After nearly four years of operation in Guyana, CCFGB recognized that the continued success of its Guyana branch necessitated the fashioning of programmes, which suit the cultural environment in which it operates. Therefore in 1999?2000, the organization became involved in an in?depth needs analysis to see how the communities' needs had changed and to what extent its current programmes were addressing those needs. CCFGB also undertook a feasibility study with a view to extending its work to other areas, including a hinterland community. Yupukari in Region Nine was identified as the hinterland community in which CCFGB, Guyana would undertake its next intervention. Three?year plans were also developed for the Agricola and East La Penitence communities.
In 1998, CCFGB had developed a three?year plan for Guyana which included, among other things, the development or reinforcement of basic services, especially in regards to health, nutrition, education and income generation, that would effectively and efficiently meet the needs of the members of the community. It was also felt that there was a need to encourage young people to become involved in more meaningful activities that would enhance their educational and social development. These decisions were supported by the findings of the needs analysis.
In addition to the continuation of the existing programme, parents requested the reintroduction of the feeding programmes which had been phased out. However, the new programme would necessitate the involvement of all parents to plant a kitchen garden to grow the vegetables for the meals. Mothers have undertaken to do the preparation of the meals. CCFGB will only provide bulk cooking gas, rice, sugar and oil. Parents also requested help for their children in English and Mathematics. As a result, three months ago the "skills for success programme" was launched in collaboration with the University of Guyana's Institute of Distance and Continuing Education.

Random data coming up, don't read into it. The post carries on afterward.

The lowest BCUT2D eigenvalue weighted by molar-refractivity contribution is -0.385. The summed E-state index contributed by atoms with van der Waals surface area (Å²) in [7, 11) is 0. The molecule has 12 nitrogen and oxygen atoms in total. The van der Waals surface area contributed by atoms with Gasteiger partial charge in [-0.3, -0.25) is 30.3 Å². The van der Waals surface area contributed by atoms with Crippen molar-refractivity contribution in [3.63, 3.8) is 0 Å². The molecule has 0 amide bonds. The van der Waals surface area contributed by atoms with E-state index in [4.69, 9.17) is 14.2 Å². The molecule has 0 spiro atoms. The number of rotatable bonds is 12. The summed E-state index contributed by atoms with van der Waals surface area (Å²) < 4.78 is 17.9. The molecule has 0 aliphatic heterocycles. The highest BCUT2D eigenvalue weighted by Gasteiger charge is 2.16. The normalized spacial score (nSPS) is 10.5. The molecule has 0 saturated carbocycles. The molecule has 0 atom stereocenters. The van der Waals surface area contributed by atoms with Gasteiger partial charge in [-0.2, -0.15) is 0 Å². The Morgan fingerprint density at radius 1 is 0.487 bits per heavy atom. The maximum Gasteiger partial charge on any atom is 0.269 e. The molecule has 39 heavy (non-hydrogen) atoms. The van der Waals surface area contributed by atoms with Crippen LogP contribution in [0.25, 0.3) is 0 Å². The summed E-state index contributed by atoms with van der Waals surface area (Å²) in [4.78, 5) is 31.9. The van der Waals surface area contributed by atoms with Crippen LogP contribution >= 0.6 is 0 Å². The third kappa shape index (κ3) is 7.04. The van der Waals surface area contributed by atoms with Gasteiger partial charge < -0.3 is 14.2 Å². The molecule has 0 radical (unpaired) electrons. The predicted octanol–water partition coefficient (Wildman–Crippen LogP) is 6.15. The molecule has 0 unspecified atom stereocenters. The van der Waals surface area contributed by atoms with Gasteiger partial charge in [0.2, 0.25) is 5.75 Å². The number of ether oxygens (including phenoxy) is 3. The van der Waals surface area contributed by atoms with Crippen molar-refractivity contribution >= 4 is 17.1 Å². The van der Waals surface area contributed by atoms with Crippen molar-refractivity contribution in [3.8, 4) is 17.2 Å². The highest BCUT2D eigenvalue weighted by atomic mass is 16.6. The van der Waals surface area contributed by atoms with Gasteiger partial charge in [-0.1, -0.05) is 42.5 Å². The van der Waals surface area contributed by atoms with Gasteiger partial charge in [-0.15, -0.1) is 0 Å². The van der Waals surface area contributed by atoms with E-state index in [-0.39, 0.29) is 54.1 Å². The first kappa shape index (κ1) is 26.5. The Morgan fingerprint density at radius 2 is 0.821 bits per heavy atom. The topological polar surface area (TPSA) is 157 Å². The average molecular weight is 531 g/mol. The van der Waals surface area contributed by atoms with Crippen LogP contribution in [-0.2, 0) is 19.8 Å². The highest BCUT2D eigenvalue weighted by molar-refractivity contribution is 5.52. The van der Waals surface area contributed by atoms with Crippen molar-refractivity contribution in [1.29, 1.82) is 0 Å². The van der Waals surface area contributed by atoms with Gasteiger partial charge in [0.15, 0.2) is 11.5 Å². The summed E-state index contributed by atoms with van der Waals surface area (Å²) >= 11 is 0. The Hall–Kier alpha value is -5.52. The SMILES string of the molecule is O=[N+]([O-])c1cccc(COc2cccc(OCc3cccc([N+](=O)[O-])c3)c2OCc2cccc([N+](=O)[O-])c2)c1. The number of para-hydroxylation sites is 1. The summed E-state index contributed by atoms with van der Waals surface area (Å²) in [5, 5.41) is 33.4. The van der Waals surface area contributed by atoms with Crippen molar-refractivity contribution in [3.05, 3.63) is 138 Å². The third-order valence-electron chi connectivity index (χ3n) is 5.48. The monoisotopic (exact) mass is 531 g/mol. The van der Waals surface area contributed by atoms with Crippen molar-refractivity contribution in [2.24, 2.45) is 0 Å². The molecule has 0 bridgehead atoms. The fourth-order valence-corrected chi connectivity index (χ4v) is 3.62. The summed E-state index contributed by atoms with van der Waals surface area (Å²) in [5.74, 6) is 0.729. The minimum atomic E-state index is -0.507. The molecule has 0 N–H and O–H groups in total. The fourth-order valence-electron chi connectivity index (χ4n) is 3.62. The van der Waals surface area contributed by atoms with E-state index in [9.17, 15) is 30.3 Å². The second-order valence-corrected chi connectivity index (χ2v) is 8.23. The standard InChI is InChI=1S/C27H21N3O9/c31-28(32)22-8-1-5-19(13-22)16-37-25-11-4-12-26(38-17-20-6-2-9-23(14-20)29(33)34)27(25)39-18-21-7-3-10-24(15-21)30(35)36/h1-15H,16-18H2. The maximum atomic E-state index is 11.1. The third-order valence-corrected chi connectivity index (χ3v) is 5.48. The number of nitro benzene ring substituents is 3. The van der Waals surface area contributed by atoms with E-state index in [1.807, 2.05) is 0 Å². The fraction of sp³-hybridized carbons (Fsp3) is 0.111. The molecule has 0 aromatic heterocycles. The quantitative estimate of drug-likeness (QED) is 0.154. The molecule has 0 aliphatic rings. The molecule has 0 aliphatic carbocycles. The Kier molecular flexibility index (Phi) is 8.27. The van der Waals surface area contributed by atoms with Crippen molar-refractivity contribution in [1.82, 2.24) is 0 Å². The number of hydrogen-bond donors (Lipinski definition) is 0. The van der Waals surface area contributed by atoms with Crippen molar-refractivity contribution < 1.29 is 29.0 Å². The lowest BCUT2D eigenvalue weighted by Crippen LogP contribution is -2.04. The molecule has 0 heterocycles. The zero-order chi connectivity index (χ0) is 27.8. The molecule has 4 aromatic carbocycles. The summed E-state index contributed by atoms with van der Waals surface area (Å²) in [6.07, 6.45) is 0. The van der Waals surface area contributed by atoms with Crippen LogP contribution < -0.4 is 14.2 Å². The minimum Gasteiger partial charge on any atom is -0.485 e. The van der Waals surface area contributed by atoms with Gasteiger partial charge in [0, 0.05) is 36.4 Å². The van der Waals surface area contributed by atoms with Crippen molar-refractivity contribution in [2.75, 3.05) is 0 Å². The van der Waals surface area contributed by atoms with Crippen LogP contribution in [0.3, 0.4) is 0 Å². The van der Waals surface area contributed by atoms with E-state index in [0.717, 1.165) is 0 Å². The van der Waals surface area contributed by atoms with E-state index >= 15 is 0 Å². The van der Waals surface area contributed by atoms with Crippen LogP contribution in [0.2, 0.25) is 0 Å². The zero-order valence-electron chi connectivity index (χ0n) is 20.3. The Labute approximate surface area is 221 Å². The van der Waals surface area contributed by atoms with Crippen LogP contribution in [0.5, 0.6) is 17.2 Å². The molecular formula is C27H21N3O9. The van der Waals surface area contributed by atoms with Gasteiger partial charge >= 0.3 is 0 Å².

CCFGB, Guyana hopes to launch two other programmes in the new school year. These include the reintroduction in the three schools of Music Education which, it is agreed, has the ability to enhance the children's ability to learn. The programme also envisages beefing up the libraries. Teachers for the libraries and music teachers will be identified and trained with assistance from the Ministry of Education. Also in September, there is a plan to introduce Information Technology in the three schools. Each school will be provided initially with three computers for use by six to ten?year olds. Each succeeding year three more computers will be added until each school has 15 computers. The Ministry of Education will provide security and help with the training of the teachers.
The Yupukari project will be the first CCFGB grant project in Guyana. The plan is to construct 50 pit latrines for the estimated 500 persons in the community. The project will be undertaken in collaboration with community health officers from the Ministry of Health/GAHEF, who will train the community in their proper use.
To date 800 children from Agricola and East La Penitence have benefited from the CCFGB, Guyana programmes. In September another 91 children, consisting of three groups from the three target primary schools, will go on to secondary school and join the 70 already benefiting from the Globe Trust Investment Account. However, most of the children attend the Community High School and there is a very high drop out rate after the first year. Additionally, illiteracy and functional illiteracy, poor health status, teenage pregnancy and high unemployment and underemployment of the mothers are still endemic in the communities. CCFGB has indicated its determination to continue its efforts to improve the quality of life of the residents of the two communities. To this end, it is now moving its operations to larger premises. It is also soliciting assistance from SIMAP to construct a multi?purpose centre on land donated to it. CCFGB has also joined the NGO Forum with a view to networking and collaborating with other NGOs which can assist it in its goals.
However, the continued neglect of children and their mothers and unrest in poor, marginalised communities throughout Guyana send a chilling message. It is an indication that not only CCFGB, Guyana but also all NGOS must rethink their strategies and the nature and scope of their interventions. If not, the children, in particular, will not get the opportunity to live up to their potential.